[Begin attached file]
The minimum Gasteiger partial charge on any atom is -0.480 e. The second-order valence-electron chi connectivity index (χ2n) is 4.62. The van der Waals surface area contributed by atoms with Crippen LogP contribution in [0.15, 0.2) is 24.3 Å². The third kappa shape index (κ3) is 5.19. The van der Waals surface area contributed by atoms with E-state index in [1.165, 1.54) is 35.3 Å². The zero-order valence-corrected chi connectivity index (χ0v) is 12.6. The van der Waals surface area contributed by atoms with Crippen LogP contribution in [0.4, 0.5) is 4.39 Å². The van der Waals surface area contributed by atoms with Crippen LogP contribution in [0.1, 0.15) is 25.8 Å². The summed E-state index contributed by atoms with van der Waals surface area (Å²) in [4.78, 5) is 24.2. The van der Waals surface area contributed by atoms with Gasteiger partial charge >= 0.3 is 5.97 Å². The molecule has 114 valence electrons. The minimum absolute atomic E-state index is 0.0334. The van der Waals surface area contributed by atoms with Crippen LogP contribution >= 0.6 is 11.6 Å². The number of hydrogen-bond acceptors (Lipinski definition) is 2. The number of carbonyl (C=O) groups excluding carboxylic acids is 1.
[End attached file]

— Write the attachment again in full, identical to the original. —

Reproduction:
The minimum Gasteiger partial charge on any atom is -0.480 e. The second-order valence-electron chi connectivity index (χ2n) is 4.62. The van der Waals surface area contributed by atoms with Crippen LogP contribution in [0.15, 0.2) is 24.3 Å². The third kappa shape index (κ3) is 5.19. The van der Waals surface area contributed by atoms with E-state index in [1.165, 1.54) is 35.3 Å². The zero-order valence-corrected chi connectivity index (χ0v) is 12.6. The van der Waals surface area contributed by atoms with Crippen LogP contribution in [0.4, 0.5) is 4.39 Å². The van der Waals surface area contributed by atoms with Crippen LogP contribution in [0.1, 0.15) is 25.8 Å². The summed E-state index contributed by atoms with van der Waals surface area (Å²) in [4.78, 5) is 24.2. The van der Waals surface area contributed by atoms with Gasteiger partial charge >= 0.3 is 5.97 Å². The molecule has 114 valence electrons. The minimum absolute atomic E-state index is 0.0334. The van der Waals surface area contributed by atoms with Crippen LogP contribution >= 0.6 is 11.6 Å². The number of hydrogen-bond acceptors (Lipinski definition) is 2. The number of carbonyl (C=O) groups excluding carboxylic acids is 1.